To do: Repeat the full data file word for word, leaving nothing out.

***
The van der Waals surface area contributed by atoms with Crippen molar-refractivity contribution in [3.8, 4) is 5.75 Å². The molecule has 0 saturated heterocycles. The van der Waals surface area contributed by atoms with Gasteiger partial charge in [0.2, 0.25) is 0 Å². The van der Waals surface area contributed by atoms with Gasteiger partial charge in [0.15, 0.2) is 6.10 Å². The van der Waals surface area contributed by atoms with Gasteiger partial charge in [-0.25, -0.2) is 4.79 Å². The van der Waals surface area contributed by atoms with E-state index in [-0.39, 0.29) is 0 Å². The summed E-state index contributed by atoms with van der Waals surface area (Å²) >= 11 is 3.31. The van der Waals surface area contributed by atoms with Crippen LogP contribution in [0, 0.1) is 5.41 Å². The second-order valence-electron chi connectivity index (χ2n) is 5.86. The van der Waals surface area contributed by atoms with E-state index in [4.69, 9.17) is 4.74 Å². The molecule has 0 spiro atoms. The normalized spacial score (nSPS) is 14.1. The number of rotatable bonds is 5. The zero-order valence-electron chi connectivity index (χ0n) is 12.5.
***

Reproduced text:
The van der Waals surface area contributed by atoms with Crippen molar-refractivity contribution in [3.8, 4) is 5.75 Å². The molecule has 0 saturated heterocycles. The van der Waals surface area contributed by atoms with Gasteiger partial charge in [0.2, 0.25) is 0 Å². The van der Waals surface area contributed by atoms with Gasteiger partial charge in [0.15, 0.2) is 6.10 Å². The van der Waals surface area contributed by atoms with Gasteiger partial charge in [-0.25, -0.2) is 4.79 Å². The van der Waals surface area contributed by atoms with E-state index in [-0.39, 0.29) is 0 Å². The summed E-state index contributed by atoms with van der Waals surface area (Å²) >= 11 is 3.31. The van der Waals surface area contributed by atoms with Crippen LogP contribution in [0, 0.1) is 5.41 Å². The second-order valence-electron chi connectivity index (χ2n) is 5.86. The van der Waals surface area contributed by atoms with E-state index in [4.69, 9.17) is 4.74 Å². The molecule has 0 spiro atoms. The normalized spacial score (nSPS) is 14.1. The number of rotatable bonds is 5. The zero-order valence-electron chi connectivity index (χ0n) is 12.5.